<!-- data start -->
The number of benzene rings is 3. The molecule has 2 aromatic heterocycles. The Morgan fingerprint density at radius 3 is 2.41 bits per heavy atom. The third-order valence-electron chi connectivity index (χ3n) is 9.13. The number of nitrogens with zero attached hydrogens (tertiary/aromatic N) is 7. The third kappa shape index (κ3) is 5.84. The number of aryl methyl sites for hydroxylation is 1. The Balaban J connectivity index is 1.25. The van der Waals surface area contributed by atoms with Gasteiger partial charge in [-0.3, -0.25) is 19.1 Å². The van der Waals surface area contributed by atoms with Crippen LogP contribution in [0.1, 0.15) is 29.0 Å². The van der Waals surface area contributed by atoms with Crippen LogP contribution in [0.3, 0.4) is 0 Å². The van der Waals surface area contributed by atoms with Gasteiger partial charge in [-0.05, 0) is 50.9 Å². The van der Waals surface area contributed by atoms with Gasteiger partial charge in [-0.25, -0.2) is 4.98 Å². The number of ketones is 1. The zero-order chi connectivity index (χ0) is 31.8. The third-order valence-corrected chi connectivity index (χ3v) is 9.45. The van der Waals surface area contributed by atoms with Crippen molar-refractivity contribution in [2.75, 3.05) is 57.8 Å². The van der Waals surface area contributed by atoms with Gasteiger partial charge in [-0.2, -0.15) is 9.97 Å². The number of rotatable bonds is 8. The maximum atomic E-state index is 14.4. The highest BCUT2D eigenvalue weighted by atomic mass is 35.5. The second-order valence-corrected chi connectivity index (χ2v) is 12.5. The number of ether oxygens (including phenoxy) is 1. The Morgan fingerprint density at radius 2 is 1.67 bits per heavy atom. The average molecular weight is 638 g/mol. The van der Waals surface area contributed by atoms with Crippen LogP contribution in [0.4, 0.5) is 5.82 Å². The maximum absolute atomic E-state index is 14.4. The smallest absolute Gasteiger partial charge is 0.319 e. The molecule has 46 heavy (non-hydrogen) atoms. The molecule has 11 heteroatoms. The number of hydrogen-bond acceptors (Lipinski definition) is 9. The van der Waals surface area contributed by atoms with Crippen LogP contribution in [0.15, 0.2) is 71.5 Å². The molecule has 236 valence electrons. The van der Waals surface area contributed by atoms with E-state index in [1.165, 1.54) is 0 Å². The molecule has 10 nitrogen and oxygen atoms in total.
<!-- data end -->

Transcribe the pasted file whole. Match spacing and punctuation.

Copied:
The number of benzene rings is 3. The molecule has 2 aromatic heterocycles. The Morgan fingerprint density at radius 3 is 2.41 bits per heavy atom. The third-order valence-electron chi connectivity index (χ3n) is 9.13. The number of nitrogens with zero attached hydrogens (tertiary/aromatic N) is 7. The third kappa shape index (κ3) is 5.84. The number of aryl methyl sites for hydroxylation is 1. The Balaban J connectivity index is 1.25. The van der Waals surface area contributed by atoms with Gasteiger partial charge in [-0.3, -0.25) is 19.1 Å². The van der Waals surface area contributed by atoms with Crippen LogP contribution in [0.1, 0.15) is 29.0 Å². The van der Waals surface area contributed by atoms with Crippen LogP contribution in [0.3, 0.4) is 0 Å². The van der Waals surface area contributed by atoms with Gasteiger partial charge in [-0.05, 0) is 50.9 Å². The van der Waals surface area contributed by atoms with Gasteiger partial charge in [-0.25, -0.2) is 4.98 Å². The number of ketones is 1. The zero-order chi connectivity index (χ0) is 31.8. The third-order valence-corrected chi connectivity index (χ3v) is 9.45. The van der Waals surface area contributed by atoms with Crippen molar-refractivity contribution in [2.75, 3.05) is 57.8 Å². The van der Waals surface area contributed by atoms with Gasteiger partial charge in [-0.2, -0.15) is 9.97 Å². The number of rotatable bonds is 8. The maximum atomic E-state index is 14.4. The highest BCUT2D eigenvalue weighted by atomic mass is 35.5. The second-order valence-corrected chi connectivity index (χ2v) is 12.5. The number of ether oxygens (including phenoxy) is 1. The Morgan fingerprint density at radius 2 is 1.67 bits per heavy atom. The average molecular weight is 638 g/mol. The van der Waals surface area contributed by atoms with Crippen LogP contribution in [0.4, 0.5) is 5.82 Å². The maximum absolute atomic E-state index is 14.4. The smallest absolute Gasteiger partial charge is 0.319 e. The molecule has 46 heavy (non-hydrogen) atoms. The molecule has 11 heteroatoms. The number of hydrogen-bond acceptors (Lipinski definition) is 9. The van der Waals surface area contributed by atoms with Crippen LogP contribution in [0.15, 0.2) is 71.5 Å². The molecule has 236 valence electrons. The van der Waals surface area contributed by atoms with E-state index in [1.165, 1.54) is 0 Å². The molecule has 10 nitrogen and oxygen atoms in total.